(Boston) - Researchers from Boston University School of Medicine’s (BUSM) Slone Epidemiology Center have found that African-American women who live in more densely populated urban areas gain less weight than those in more sprawling auto-oriented areas. The results, which appear in the current issue of the American Journal of Preventive Medicine, were based on data collected in the Black Women’s Health Study, an ongoing study of the health of 59,000 African American women conducted by the researchers since 1995.
While studies conducted at a single point in time have found higher levels of obesity among residents of sprawling areas compared to residents of more urban areas, there has been little information on this topic from studies that have followed residents over time.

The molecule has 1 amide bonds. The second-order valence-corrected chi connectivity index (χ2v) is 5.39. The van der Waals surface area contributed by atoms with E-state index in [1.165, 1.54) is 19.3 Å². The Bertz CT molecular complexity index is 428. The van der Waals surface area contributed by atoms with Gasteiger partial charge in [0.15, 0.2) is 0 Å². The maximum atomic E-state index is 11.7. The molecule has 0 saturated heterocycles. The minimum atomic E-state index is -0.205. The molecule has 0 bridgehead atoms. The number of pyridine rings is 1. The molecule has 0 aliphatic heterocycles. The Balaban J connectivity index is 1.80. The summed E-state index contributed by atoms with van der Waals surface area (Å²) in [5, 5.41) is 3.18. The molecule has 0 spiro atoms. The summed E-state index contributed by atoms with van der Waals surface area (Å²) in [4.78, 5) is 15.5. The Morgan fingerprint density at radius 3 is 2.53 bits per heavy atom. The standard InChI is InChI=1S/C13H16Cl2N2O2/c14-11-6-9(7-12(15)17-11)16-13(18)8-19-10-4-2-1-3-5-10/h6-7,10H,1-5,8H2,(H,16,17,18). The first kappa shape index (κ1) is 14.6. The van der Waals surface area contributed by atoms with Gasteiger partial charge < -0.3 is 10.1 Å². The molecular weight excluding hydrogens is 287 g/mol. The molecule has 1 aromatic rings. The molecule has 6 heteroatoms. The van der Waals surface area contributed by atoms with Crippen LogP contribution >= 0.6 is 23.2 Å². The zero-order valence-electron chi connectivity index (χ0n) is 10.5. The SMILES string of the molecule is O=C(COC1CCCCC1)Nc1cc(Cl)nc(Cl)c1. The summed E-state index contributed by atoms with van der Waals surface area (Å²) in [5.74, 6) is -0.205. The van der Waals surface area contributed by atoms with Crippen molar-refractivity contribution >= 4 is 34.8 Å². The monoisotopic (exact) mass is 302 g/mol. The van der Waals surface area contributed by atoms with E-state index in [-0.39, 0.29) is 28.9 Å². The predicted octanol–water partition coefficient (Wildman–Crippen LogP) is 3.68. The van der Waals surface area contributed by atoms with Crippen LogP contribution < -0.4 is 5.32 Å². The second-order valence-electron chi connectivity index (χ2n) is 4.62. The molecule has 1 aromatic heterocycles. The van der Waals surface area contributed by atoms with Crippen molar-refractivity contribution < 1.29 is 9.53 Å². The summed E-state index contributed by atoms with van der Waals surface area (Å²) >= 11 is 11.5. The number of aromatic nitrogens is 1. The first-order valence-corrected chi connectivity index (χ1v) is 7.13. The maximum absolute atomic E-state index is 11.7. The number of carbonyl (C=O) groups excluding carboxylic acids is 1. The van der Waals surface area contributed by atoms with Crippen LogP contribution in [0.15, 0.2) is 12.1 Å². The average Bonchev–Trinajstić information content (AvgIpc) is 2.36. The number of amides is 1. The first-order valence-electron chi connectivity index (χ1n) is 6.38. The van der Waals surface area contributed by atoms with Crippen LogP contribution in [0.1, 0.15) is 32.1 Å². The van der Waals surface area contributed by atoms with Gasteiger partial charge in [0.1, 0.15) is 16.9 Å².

The researchers assessed the association of women’s residential environments with weight change and the incidence of obesity during a six year period of follow-up in the Black Women’s Health Study. They focused on nearly 18,000 women who lived in the New York, Chicago or Los Angeles metropolitan areas. The women’s residential neighborhoods were characterized by an “urbanicity score”— considered dense urban neighborhoods.
Funding for this study was supported by grants from the National Cancer Institute and the National Heart, Lung and Blood Institute. — 30 —
Boston University For Release Upon Receipt - March 16, 2011 Contact: Gina M. Digravio, 617-638-8491, email@example.com